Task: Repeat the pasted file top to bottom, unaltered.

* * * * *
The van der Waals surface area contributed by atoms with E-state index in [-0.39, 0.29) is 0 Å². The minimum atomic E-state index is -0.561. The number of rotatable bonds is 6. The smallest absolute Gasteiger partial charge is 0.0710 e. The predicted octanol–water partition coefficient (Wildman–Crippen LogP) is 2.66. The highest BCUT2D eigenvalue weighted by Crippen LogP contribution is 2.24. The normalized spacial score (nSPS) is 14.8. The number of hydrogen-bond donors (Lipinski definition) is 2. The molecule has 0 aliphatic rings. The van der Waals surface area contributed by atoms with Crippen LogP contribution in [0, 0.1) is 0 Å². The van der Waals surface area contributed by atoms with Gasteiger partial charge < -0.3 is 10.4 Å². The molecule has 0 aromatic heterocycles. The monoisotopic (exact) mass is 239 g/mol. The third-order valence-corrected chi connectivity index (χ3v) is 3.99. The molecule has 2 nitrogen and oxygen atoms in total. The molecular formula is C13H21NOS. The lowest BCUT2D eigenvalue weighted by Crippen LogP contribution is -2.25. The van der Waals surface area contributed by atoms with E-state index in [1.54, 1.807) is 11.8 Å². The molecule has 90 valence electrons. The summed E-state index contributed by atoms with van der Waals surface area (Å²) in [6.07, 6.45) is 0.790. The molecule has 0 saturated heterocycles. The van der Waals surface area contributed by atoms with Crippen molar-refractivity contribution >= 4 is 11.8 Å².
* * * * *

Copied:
The van der Waals surface area contributed by atoms with E-state index in [-0.39, 0.29) is 0 Å². The minimum atomic E-state index is -0.561. The number of rotatable bonds is 6. The smallest absolute Gasteiger partial charge is 0.0710 e. The predicted octanol–water partition coefficient (Wildman–Crippen LogP) is 2.66. The highest BCUT2D eigenvalue weighted by Crippen LogP contribution is 2.24. The normalized spacial score (nSPS) is 14.8. The number of hydrogen-bond donors (Lipinski definition) is 2. The molecule has 0 aliphatic rings. The van der Waals surface area contributed by atoms with Crippen LogP contribution in [0, 0.1) is 0 Å². The van der Waals surface area contributed by atoms with Gasteiger partial charge < -0.3 is 10.4 Å². The molecule has 0 aromatic heterocycles. The monoisotopic (exact) mass is 239 g/mol. The third-order valence-corrected chi connectivity index (χ3v) is 3.99. The molecule has 2 nitrogen and oxygen atoms in total. The molecular formula is C13H21NOS. The lowest BCUT2D eigenvalue weighted by Crippen LogP contribution is -2.25. The van der Waals surface area contributed by atoms with E-state index in [1.54, 1.807) is 11.8 Å². The molecule has 90 valence electrons. The summed E-state index contributed by atoms with van der Waals surface area (Å²) in [6.07, 6.45) is 0.790. The molecule has 0 saturated heterocycles. The van der Waals surface area contributed by atoms with Crippen molar-refractivity contribution >= 4 is 11.8 Å².